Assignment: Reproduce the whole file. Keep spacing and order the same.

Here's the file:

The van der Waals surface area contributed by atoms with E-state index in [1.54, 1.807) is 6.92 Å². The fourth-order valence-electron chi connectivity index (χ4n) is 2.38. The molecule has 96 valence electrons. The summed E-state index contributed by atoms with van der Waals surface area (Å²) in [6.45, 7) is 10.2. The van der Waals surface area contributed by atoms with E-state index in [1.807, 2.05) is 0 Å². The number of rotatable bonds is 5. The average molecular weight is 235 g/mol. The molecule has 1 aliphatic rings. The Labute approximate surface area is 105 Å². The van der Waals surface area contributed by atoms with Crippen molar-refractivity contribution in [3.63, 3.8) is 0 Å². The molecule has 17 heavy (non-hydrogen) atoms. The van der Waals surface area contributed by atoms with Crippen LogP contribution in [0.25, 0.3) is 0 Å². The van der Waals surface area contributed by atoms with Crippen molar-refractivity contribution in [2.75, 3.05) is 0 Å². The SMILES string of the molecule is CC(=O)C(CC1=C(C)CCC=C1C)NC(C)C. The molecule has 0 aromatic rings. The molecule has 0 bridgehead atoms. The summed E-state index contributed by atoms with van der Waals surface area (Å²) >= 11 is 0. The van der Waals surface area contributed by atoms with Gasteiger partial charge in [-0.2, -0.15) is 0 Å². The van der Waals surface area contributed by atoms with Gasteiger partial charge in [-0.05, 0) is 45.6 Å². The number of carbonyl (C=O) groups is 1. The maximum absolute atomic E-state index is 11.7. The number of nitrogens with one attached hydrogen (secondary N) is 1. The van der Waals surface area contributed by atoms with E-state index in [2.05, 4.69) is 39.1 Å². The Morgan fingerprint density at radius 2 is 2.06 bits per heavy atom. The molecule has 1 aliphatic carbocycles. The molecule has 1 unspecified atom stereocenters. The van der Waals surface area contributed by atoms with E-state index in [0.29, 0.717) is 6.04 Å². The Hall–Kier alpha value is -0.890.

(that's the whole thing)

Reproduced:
The van der Waals surface area contributed by atoms with E-state index in [1.54, 1.807) is 6.92 Å². The fourth-order valence-electron chi connectivity index (χ4n) is 2.38. The molecule has 96 valence electrons. The summed E-state index contributed by atoms with van der Waals surface area (Å²) in [6.45, 7) is 10.2. The van der Waals surface area contributed by atoms with E-state index in [1.807, 2.05) is 0 Å². The number of rotatable bonds is 5. The average molecular weight is 235 g/mol. The molecule has 1 aliphatic rings. The Labute approximate surface area is 105 Å². The van der Waals surface area contributed by atoms with Crippen molar-refractivity contribution in [3.63, 3.8) is 0 Å². The molecule has 17 heavy (non-hydrogen) atoms. The van der Waals surface area contributed by atoms with Crippen LogP contribution in [0.25, 0.3) is 0 Å². The van der Waals surface area contributed by atoms with Crippen molar-refractivity contribution in [2.75, 3.05) is 0 Å². The SMILES string of the molecule is CC(=O)C(CC1=C(C)CCC=C1C)NC(C)C. The molecule has 0 aromatic rings. The molecule has 0 bridgehead atoms. The summed E-state index contributed by atoms with van der Waals surface area (Å²) >= 11 is 0. The van der Waals surface area contributed by atoms with Gasteiger partial charge in [-0.2, -0.15) is 0 Å². The van der Waals surface area contributed by atoms with Gasteiger partial charge in [-0.05, 0) is 45.6 Å². The number of carbonyl (C=O) groups is 1. The maximum absolute atomic E-state index is 11.7. The number of nitrogens with one attached hydrogen (secondary N) is 1. The van der Waals surface area contributed by atoms with E-state index in [2.05, 4.69) is 39.1 Å². The Morgan fingerprint density at radius 2 is 2.06 bits per heavy atom. The molecule has 1 aliphatic carbocycles. The molecule has 1 unspecified atom stereocenters. The van der Waals surface area contributed by atoms with E-state index in [0.29, 0.717) is 6.04 Å². The Hall–Kier alpha value is -0.890.